Tuesday, December 07, 2004

"The Lost Order"

I’ve been reading a bunch of books about the U.S. Civil War lately and ran across a story that boggles my mind. The history of the so-called “Lost Order” is one of those tales that is so improbable that you couldn’t make it up. On top of that, the Lost Order may well have changed the course of history: but for the Lost Order, the South might well have won, i.e., not lost, the Civil War.

By way of background, as of September 1862, the North was staggering. Particularly in the Eastern Theater (Virginia), the Union had suffered an unbroken series of military defeats, often catastrophic: First Bull Run/Manassas in July 1861; Stonewall Jackson’s Shenandoah Valley campaign in mid-1862; McClellan’s Peninsula Campaign in June-August 1862; and, most recently, Second Bull Run/Second Manassas in August 1862, in which Robert E. Lee had come close to destroying the Union Army of Virginia under John Pope. Mid-term elections were approaching, in which it was feared that Northern disaffection with the war would result in significant victories for anti-war Democrats. England and France were seriously considering whether to recognize the Confederacy, which all concerned recognized would probably be fatal to the Union’s war efforts.

After Second Manassas, the Union army was in utter disarray. In despair, Lincoln relieved General Pope and reappointed George McClellan, whom he had effectively relieved of command after the debacle on the Peninsula. Although McClellan had proved that he was grossly insubordinate and unable or unwilling to fight, Lincoln felt he had no choice. Pope had proved himself incompetent, there were no other suitable candidates, and McClellan was extremely popular in some circles and was at least capable of restoring morale and order in the army.

Second Manassas took place in northern Virginia. Following that battle, Lee took his army north, into Maryland, in the hope that a victory there would destroy the last vestiges of Union resolve and produce election results in November that would compel the North to seek peace. McClellan, prodded by Lincoln, followed half-heartedly at a respectful distance.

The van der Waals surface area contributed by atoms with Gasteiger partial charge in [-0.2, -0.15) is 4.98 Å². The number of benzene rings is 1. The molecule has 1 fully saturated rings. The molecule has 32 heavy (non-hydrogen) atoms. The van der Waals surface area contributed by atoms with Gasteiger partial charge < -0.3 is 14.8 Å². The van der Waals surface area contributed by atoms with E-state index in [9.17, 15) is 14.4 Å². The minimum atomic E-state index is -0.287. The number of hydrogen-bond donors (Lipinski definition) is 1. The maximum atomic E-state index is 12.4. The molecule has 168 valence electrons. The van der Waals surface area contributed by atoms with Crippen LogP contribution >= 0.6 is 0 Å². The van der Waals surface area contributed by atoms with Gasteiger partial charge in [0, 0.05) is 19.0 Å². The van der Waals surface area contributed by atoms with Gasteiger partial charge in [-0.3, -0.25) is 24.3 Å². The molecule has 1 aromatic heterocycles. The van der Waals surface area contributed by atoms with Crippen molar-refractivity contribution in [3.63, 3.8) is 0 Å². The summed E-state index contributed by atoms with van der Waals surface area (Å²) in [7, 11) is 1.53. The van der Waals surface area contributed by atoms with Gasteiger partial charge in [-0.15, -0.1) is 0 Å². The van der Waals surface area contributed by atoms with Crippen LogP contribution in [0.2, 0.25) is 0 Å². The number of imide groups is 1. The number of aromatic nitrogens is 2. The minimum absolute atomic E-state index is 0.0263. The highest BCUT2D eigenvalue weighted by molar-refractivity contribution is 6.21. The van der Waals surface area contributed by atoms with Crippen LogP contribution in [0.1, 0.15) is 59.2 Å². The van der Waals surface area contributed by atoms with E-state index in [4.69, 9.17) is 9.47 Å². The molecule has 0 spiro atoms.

On September 9, 1862, General Lee and his army were at Frederick, MD. Contrary to Lee’s expectations, the Federals had not abandoned their depot at Harper’s Ferry, Virginia, which was exposed and now lay to Lee’s rear. On that date, Lee issued an Order (Special Orders No. 191) dividing his army into four parts. Three groups were to approach Harper’s Ferry from different directions, surround it and take it. A fourth part of the army, under General James Longstreet (accompanied by Lee), was to continue the advance into Maryland. Lee’s Adjutant, Robert H. Chilton, wrote out seven copies of the Order, each copy addressed to a specific commander, two of whom were Stonewall Jackson and D.H. Hill. The Order meant that, until the attack on Harper’s Ferry was completed and the army reunited, Lee’s army, which was small to begin with – perhaps 40,000 men – would be divided. Lee felt little concern about dividing his army because he was familiar with McClellan’s timidity and confident that McClellan would not move to attack.